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Sunrise for Android makes Google Calendar look ugly

Following a stint as an iOS exclusive, calendar app Sunrise launched today on the Play Store and on the web. It was well worth the wait.
May 29, 2014

Following a stint as an iOS exclusive,  calendar app Sunrise launched today on the Play Store and on the web. It was well worth the wait.

Sunrise for Android syncs with Google’s Calendar and Apple’s iCloud, so you can continue to use your old calendars with it. Support for other calendars may be coming in the future, and the app also supports adding events from Facebook, Foursquare, and other apps. You can even add the birthdays of your Facebook friends so you won’t ever forget to call or buy a gift. Integration with more services is coming in the future, including with some used by professionals, like Github and Trello.

Firing up the Sunrise Android app lets you connect with Google, Facebook, or just your email. After you give your permission for offline use, you can connect Google Calendar, iCloud Calendar, or Facebook, and away you go. Synchronization is fast and easy, and you can select which calendars you want to import.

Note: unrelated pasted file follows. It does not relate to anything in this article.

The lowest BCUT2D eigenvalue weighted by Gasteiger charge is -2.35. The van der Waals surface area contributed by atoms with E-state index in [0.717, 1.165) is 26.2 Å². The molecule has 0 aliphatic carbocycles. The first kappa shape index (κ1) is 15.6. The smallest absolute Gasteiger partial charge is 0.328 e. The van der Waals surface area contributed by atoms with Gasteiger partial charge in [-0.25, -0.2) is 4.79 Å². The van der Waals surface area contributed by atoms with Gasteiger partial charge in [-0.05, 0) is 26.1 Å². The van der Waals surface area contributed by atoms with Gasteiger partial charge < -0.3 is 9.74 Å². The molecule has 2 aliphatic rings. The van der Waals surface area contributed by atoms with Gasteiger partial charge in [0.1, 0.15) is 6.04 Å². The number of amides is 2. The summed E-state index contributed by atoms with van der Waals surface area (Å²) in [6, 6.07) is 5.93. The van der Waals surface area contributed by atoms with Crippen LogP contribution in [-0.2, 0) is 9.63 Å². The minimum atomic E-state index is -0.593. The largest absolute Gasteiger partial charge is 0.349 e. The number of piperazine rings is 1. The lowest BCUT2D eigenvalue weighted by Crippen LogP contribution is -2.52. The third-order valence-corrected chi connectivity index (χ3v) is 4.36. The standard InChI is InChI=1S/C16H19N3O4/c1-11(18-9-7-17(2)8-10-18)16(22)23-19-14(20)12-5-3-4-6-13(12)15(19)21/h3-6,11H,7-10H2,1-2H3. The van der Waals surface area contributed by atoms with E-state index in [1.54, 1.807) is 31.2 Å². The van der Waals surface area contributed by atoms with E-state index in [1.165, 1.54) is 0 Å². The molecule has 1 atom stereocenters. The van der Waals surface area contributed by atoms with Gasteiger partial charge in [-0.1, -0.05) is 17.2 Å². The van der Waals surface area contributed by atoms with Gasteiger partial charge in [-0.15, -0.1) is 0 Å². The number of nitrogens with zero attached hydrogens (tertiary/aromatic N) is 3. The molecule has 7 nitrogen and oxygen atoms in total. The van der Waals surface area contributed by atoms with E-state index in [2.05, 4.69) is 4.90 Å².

The interface doesn’t follow Google’s guidelines, but it’s still delightful. The attention to detail that went into creating it is visible everywhere, from the small weather icons, to the indicator that tells you where the current day is in the calendar, to the way the month view expands when you drag on the preview.

You can switch from the summary window to a conventional daily view with the button at the top or by swiping right and left. When you add an event, you can pick the location from Google’s Maps database, and when you open the event, you are presented with a map to the location. You also get nice thumbnails of any contacts you assigned to the event and you can quickly send emails to get in touch with everyone.

There are a few missing things. There’s no Exchange support, which is a must-have for many people that use Exchange at work (support for Exchange is coming in the future, though). There’s no search box for events, which can be frustrating, to say the least. In month view, there’s no indicator of which days are busy. But these, along with a few other small issues, can easily be fixed in future updates.

In the nice to have category, you get a widget, though it’s a bit limited in functionality and customizability. More importantly, Sunrise offers a web interface, which is similar to Google Calendar’s but more polished and better looking, and a Chrome web app with offline support, that Chromebook users will really appreciate. For the future, the Sunrise teams plans a dedicated Android tablet app.

Available in the Play Store here, Sunrise Calendar is completely free. If you’re using calendars on your device even occasionally, we strongly recommend that you give it a try.